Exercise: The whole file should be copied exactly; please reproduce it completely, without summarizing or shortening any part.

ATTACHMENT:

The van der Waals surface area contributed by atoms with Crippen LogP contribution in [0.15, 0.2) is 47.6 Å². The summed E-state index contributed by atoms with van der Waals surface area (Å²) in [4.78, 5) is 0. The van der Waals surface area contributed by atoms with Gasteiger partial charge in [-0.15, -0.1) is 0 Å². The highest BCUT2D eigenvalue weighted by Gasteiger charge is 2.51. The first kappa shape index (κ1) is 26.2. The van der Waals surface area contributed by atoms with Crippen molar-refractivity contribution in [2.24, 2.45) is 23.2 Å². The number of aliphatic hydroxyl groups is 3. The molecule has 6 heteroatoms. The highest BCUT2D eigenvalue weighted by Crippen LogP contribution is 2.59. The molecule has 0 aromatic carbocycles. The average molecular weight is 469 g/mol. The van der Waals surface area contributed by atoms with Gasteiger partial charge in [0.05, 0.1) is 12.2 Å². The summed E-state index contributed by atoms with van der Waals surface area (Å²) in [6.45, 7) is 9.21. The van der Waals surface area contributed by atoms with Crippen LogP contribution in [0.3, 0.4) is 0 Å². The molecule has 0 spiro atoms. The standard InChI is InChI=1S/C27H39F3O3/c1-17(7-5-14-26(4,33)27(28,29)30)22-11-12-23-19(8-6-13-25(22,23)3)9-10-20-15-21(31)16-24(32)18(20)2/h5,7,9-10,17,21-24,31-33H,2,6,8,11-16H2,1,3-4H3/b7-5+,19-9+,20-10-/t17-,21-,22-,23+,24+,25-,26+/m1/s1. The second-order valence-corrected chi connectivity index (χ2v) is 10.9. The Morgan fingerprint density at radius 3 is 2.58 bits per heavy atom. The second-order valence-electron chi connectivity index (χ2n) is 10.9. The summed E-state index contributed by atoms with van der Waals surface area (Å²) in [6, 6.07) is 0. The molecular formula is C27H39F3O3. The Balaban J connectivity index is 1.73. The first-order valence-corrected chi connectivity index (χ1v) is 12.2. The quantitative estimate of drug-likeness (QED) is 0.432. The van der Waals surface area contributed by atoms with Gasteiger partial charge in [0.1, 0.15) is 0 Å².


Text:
The van der Waals surface area contributed by atoms with Crippen LogP contribution in [0.15, 0.2) is 47.6 Å². The summed E-state index contributed by atoms with van der Waals surface area (Å²) in [4.78, 5) is 0. The van der Waals surface area contributed by atoms with Gasteiger partial charge in [-0.15, -0.1) is 0 Å². The highest BCUT2D eigenvalue weighted by Gasteiger charge is 2.51. The first kappa shape index (κ1) is 26.2. The van der Waals surface area contributed by atoms with Crippen molar-refractivity contribution in [2.24, 2.45) is 23.2 Å². The number of aliphatic hydroxyl groups is 3. The molecule has 6 heteroatoms. The highest BCUT2D eigenvalue weighted by Crippen LogP contribution is 2.59. The molecule has 0 aromatic carbocycles. The average molecular weight is 469 g/mol. The van der Waals surface area contributed by atoms with Gasteiger partial charge in [0.05, 0.1) is 12.2 Å². The summed E-state index contributed by atoms with van der Waals surface area (Å²) in [6.45, 7) is 9.21. The van der Waals surface area contributed by atoms with Crippen LogP contribution in [0.3, 0.4) is 0 Å². The molecule has 0 spiro atoms. The standard InChI is InChI=1S/C27H39F3O3/c1-17(7-5-14-26(4,33)27(28,29)30)22-11-12-23-19(8-6-13-25(22,23)3)9-10-20-15-21(31)16-24(32)18(20)2/h5,7,9-10,17,21-24,31-33H,2,6,8,11-16H2,1,3-4H3/b7-5+,19-9+,20-10-/t17-,21-,22-,23+,24+,25-,26+/m1/s1. The second-order valence-corrected chi connectivity index (χ2v) is 10.9. The Morgan fingerprint density at radius 3 is 2.58 bits per heavy atom. The second-order valence-electron chi connectivity index (χ2n) is 10.9. The summed E-state index contributed by atoms with van der Waals surface area (Å²) in [6, 6.07) is 0. The molecular formula is C27H39F3O3. The Balaban J connectivity index is 1.73. The first-order valence-corrected chi connectivity index (χ1v) is 12.2. The quantitative estimate of drug-likeness (QED) is 0.432. The van der Waals surface area contributed by atoms with Gasteiger partial charge in [0.1, 0.15) is 0 Å².